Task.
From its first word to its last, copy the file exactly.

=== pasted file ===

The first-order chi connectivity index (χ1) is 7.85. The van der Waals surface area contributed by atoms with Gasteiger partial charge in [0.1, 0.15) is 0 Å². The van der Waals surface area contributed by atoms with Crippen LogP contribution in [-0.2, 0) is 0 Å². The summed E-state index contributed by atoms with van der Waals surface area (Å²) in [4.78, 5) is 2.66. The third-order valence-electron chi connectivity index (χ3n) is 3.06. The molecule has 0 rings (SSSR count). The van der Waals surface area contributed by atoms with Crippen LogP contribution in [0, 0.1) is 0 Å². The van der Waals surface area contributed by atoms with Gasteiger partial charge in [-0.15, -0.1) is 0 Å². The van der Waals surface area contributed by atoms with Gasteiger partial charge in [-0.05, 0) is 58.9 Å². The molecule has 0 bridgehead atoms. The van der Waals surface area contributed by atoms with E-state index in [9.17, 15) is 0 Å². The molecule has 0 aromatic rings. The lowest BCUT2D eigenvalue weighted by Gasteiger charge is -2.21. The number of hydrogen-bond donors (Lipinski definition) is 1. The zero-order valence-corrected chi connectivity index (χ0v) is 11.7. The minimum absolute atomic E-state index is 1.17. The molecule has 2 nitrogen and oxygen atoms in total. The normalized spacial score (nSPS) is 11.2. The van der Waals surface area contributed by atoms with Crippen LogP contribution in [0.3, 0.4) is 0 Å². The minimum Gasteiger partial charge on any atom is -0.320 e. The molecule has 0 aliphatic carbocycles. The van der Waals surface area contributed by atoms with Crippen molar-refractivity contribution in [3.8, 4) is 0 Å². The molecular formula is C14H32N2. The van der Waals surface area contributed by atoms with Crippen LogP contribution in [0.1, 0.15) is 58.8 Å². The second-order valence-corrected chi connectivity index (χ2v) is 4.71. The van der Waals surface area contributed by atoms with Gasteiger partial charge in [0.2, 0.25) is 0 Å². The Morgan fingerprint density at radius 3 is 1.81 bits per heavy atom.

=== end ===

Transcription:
The first-order chi connectivity index (χ1) is 7.85. The van der Waals surface area contributed by atoms with Gasteiger partial charge in [0.1, 0.15) is 0 Å². The van der Waals surface area contributed by atoms with Crippen LogP contribution in [-0.2, 0) is 0 Å². The summed E-state index contributed by atoms with van der Waals surface area (Å²) in [4.78, 5) is 2.66. The third-order valence-electron chi connectivity index (χ3n) is 3.06. The molecule has 0 rings (SSSR count). The van der Waals surface area contributed by atoms with Crippen LogP contribution in [0, 0.1) is 0 Å². The van der Waals surface area contributed by atoms with Gasteiger partial charge in [-0.15, -0.1) is 0 Å². The van der Waals surface area contributed by atoms with Gasteiger partial charge in [-0.05, 0) is 58.9 Å². The molecule has 0 bridgehead atoms. The van der Waals surface area contributed by atoms with E-state index in [9.17, 15) is 0 Å². The molecule has 0 aromatic rings. The lowest BCUT2D eigenvalue weighted by Gasteiger charge is -2.21. The number of hydrogen-bond donors (Lipinski definition) is 1. The zero-order valence-corrected chi connectivity index (χ0v) is 11.7. The minimum absolute atomic E-state index is 1.17. The molecule has 2 nitrogen and oxygen atoms in total. The normalized spacial score (nSPS) is 11.2. The van der Waals surface area contributed by atoms with Crippen LogP contribution in [0.3, 0.4) is 0 Å². The minimum Gasteiger partial charge on any atom is -0.320 e. The molecule has 0 aliphatic carbocycles. The van der Waals surface area contributed by atoms with Crippen molar-refractivity contribution in [3.8, 4) is 0 Å². The molecular formula is C14H32N2. The van der Waals surface area contributed by atoms with Crippen LogP contribution in [0.1, 0.15) is 58.8 Å². The second-order valence-corrected chi connectivity index (χ2v) is 4.71. The van der Waals surface area contributed by atoms with Gasteiger partial charge in [0.2, 0.25) is 0 Å². The Morgan fingerprint density at radius 3 is 1.81 bits per heavy atom.